Techniques Used:

8) Product Images from "The Armadillo (Dasypus novemcinctus): A Witness but Not a Functional Example for the Emergence of the Butyrophilin 3/Vγ9Vδ2 System in Placental Mammals"

Article Title: The Armadillo (Dasypus novemcinctus): A Witness but Not a Functional Example for the Emergence of the Butyrophilin 3/Vγ9Vδ2 System in Placental Mammals

Journal: Frontiers in Immunology

doi: 10.3389/fimmu.2018.00265

Genomic organization of armadillo Butyrophilin 3 ( BTN3 ) homologous regions BTN3-V, BTN3-C , and B30.2 show similarities to human, alpaca, and dolphin BTN3 loci. The human BTN3A3 locus (A) was determined by National Center for Biotechnology Information (NCBI) megablast of BTN3A3 (GenBank: ) to Human G + T database (GenBank/Assembly: ). The alpaca BTN3 -like locus (B) was mapped using NCBI blastn of the predicted alpaca BTN3A3 to Vicugna pacos wgs database. Dolphin BTN3 -like loci (C,D) were identified using NCBI blastn of the predicted dolphin BTN3A3 to Tursiops truncatus wgs. Armadillo BTN3 homologous regions (E–G) were identified by NCBI blastn of human BTN3A3 to Dasypus novemcinctus whole genome shotgun contigs database (taxid: 9361). Exons are represented by boxes: translatable (solid black), non-translatable (striped black), missing (solid white) found by intron homologies (solid gray). The size of the exon, location in assembly/contig, and nucleotide identity of the regions to human BTN3A3 are indicated in bold. Intron lengths were calculated based on location in contigs and putative deletions are shown by dashed lines and “d”. Stop codons are indicated by “s” at the approximate location in the gene (*location of the proposed juxtamembrane motif important for PAg recognition ; **location of the putative ATG at nt 1982).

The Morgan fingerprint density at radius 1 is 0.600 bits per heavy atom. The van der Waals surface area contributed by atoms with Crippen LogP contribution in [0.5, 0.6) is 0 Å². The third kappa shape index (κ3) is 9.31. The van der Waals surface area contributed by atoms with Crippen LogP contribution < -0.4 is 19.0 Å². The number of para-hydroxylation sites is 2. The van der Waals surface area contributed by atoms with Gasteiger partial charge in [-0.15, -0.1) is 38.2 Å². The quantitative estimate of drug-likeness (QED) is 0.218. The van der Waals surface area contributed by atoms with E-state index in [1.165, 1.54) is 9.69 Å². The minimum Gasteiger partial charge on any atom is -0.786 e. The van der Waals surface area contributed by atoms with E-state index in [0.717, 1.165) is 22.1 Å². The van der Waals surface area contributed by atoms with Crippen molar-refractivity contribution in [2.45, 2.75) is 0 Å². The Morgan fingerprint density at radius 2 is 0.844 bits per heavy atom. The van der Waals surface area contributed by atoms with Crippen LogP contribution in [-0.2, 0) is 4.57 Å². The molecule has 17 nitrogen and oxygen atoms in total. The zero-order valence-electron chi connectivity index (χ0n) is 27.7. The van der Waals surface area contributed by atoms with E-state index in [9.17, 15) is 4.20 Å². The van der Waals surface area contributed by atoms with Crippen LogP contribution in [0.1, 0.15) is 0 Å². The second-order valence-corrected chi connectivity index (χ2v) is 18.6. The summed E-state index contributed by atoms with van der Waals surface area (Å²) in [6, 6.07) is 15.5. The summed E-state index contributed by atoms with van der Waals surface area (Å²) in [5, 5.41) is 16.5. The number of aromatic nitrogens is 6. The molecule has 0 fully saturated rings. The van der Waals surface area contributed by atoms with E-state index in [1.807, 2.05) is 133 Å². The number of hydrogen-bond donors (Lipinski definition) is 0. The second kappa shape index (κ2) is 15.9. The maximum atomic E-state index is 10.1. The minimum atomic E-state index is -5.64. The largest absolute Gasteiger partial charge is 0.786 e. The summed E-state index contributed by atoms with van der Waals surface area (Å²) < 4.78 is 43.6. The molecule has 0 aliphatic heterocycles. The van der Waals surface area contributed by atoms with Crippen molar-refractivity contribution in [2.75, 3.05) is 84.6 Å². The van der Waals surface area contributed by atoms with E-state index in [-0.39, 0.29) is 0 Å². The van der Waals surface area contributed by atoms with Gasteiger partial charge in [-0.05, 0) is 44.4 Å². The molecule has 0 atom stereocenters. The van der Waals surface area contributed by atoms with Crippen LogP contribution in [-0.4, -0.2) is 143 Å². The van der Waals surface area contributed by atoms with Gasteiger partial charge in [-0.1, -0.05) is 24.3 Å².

Figure Legend Snippet: Genomic organization of armadillo Butyrophilin 3 ( BTN3 ) homologous regions BTN3-V, BTN3-C , and B30.2 show similarities to human, alpaca, and dolphin BTN3 loci. The human BTN3A3 locus (A) was determined by National Center for Biotechnology Information (NCBI) megablast of BTN3A3 (GenBank: ) to Human G + T database (GenBank/Assembly: ). The alpaca BTN3 -like locus (B) was mapped using NCBI blastn of the predicted alpaca BTN3A3 to Vicugna pacos wgs database. Dolphin BTN3 -like loci (C,D) were identified using NCBI blastn of the predicted dolphin BTN3A3 to Tursiops truncatus wgs. Armadillo BTN3 homologous regions (E–G) were identified by NCBI blastn of human BTN3A3 to Dasypus novemcinctus whole genome shotgun contigs database (taxid: 9361). Exons are represented by boxes: translatable (solid black), non-translatable (striped black), missing (solid white) found by intron homologies (solid gray). The size of the exon, location in assembly/contig, and nucleotide identity of the regions to human BTN3A3 are indicated in bold. Intron lengths were calculated based on location in contigs and putative deletions are shown by dashed lines and “d”. Stop codons are indicated by “s” at the approximate location in the gene (*location of the proposed juxtamembrane motif important for PAg recognition ; **location of the putative ATG at nt 1982).

Techniques Used:

9) Product Images from "Advances in understanding – genetic basis of intellectual disability"

Article Title: Advances in understanding – genetic basis of intellectual disability

Journal: F1000Research

doi: 10.12688/f1000research.7134.1

Mapping of the intellectual disability genes on the human karyogram (G-banded) using the Genome Decoration page at National Center for Biotechnology Information. See website at http://www.ncbi.nlm.nih.gov/genome/tools/gdp . Please note that genes causing ID tend to concentrate in G-negative bands, like all other genes. CI, cognitive impairment; DD, developmental delay; ID, intellectual disability; MR, mental retardation.
Figure Legend Snippet: Mapping of the intellectual disability genes on the human karyogram (G-banded) using the Genome Decoration page at National Center for Biotechnology Information. See website at http://www.ncbi.nlm.nih.gov/genome/tools/gdp . Please note that genes causing ID tend to concentrate in G-negative bands, like all other genes. CI, cognitive impairment; DD, developmental delay; ID, intellectual disability; MR, mental retardation.

Techniques Used: Polyacrylamide Gel Electrophoresis

10) Product Images from "Noncoding RNA Ginir functions as an oncogene by associating with centrosomal proteins"

Article Title: Noncoding RNA Ginir functions as an oncogene by associating with centrosomal proteins

Journal: PLoS Biology

doi: 10.1371/journal.pbio.2004204